An injury picture that has been bleak for much of the season is getting better by the day for the Orioles, who learned that Jason Grimsley might be available in their bullpen in about a month.
Grimsley was expected to be out for the season after having ligament-reconstruction surgery, more commonly known as Tommy John surgery, on his right elbow in October. However, he will rejoin his teammates today and begin throwing off the mound under the guidance of pitching coach Ray Miller.
Orioles executive vice president Jim Beattie said Grimsley will pitch several bullpen sessions and then likely go on a rehab assignment.
"He's going to throw four or five times on the side and it looks like we may be able to send him out on a rehab," Beattie said. "When you have Tommy John, you have to get your velocity back. You have to get your command back. It will take a little bit of time."
Grimsley's quick recovery has come as a huge surprise to the club, which didn't expect have to be available this season.
"A reliever might be a little different, but generally you talk about 18 months before somebody is effective again," Beattie said. "[Erik] Bedard came back in a little more than a year. [Grimsley's] probably pushing a little bit harder than typical rehab, but he says it feels very, very good. He feels like he is almost 100 percent so far."
Grimsley's rehabilitation has been supervised by Dr. Timothy Kremchek, the Cincinnati Reds' medical director who performed the surgery. Grimsley hasn't been looked at by Orioles team doctors, but he has been in contact with Beattie. Grimsley told Beattie that his fastball has been in the high 80s and he hasn't even needed to ice the elbow or take painkillers after throwing.
"I look forward to tomorrow to see how it is," manager Lee Mazzilli said. "It's going to be a plus for us, but I don't know when he's going to be ready to throw in a game situation. Tomorrow [when he throws] will be the telltale sign."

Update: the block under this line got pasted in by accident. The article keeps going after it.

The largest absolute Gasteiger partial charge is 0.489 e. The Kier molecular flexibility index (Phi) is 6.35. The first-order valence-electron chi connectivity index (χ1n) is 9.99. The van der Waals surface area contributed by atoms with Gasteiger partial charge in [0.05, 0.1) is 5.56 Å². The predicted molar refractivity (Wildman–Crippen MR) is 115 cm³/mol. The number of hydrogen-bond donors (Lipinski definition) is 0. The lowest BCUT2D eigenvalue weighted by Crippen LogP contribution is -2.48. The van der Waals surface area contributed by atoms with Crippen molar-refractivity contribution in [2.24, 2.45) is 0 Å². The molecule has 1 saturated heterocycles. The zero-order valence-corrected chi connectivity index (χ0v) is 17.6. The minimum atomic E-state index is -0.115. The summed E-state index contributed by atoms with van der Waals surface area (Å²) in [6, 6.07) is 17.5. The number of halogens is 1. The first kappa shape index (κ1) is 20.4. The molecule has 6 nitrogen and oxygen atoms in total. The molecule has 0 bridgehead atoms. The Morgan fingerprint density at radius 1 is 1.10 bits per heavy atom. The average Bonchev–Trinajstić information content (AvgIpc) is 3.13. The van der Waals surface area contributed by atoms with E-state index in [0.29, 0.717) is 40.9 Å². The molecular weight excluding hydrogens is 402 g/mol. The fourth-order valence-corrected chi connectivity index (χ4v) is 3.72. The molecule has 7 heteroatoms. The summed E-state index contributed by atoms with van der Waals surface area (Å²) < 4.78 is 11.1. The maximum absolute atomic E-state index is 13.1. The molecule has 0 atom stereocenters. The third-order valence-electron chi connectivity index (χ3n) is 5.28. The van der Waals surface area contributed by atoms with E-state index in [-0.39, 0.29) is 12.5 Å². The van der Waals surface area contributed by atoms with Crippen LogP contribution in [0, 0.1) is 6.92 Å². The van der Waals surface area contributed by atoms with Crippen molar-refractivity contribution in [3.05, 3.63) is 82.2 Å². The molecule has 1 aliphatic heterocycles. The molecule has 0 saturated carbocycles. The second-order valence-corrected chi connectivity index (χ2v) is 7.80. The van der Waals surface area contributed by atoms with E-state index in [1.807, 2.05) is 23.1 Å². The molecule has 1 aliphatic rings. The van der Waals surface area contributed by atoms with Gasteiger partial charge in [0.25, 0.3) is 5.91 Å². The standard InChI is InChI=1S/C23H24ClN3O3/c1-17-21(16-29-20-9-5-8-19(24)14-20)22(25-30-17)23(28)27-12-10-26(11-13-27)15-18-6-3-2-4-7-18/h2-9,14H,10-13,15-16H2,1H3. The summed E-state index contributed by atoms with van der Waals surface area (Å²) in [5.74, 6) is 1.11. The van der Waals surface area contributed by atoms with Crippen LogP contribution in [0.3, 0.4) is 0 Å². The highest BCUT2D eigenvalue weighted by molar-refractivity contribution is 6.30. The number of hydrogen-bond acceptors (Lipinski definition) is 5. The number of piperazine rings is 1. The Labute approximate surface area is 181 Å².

Grimsley, 37, joined the Orioles last June in a trade with the Kansas City Royals for pitching prospect Denny Bautista. He went 2-4 with a 4.21 ERA in 41 games last year, but he pitched in pain throughout the season.
In other injury news, center fielder Luis Matos remained with Double-A Bowie on his rehabilitation assignment. Beattie said Matos, who has been out since May 11 after breaking his right ring finger, probably will be activated tomorrow or Monday.
"We're looking at probably Monday, but we're going to take the next couple of days and see how he's doing," Beattie said. "It could be sooner. There's a left-hander [the Rockies' Jeff Francis] throwing on Sunday, so ... that's the door that could be open."
Saunders' comeback stalls
Left-hander Tony Saunders, the Glen Burnie High graduate who was attempting to resuscitate his career with the Orioles after twice breaking his pitching arm, has a sore left arm that has interrupted his comeback. This latest ailment might shut down Saunders for the rest of the season.
"He's frustrated, but he's OK," said David Stockstill, the Orioles' director of minor league operations. "We're getting it checked out. We don't know yet for sure what's going to happen. He's got some more doctors to see."
Saunders, who signed a minor league deal in the offseason, was at extended spring training in Sarasota, Fla., where he previously has been hospitalized because of back spasms. He missed a month of throwing because of the spasms.
Around the horn
The Orioles were finally able to get back the ball that Jeff Fiorentino hit against the Philadelphia Phillies on May 20 for his first major league home run. The fan who caught the ball originally turned down the club's exchange offer, wanting to negotiate personally with the rookie outfielder, who has been optioned back to Single-A Frederick. The Orioles will get the ball to Fiorentino next week. ... Miguel Tejada, Melvin Mora, Rodrigo Lopez, Jorge Julio and Geronimo Gil will appear at Patterson Park today from 12:15 p.m. to 1:30 p.m. for LatinoFest2005.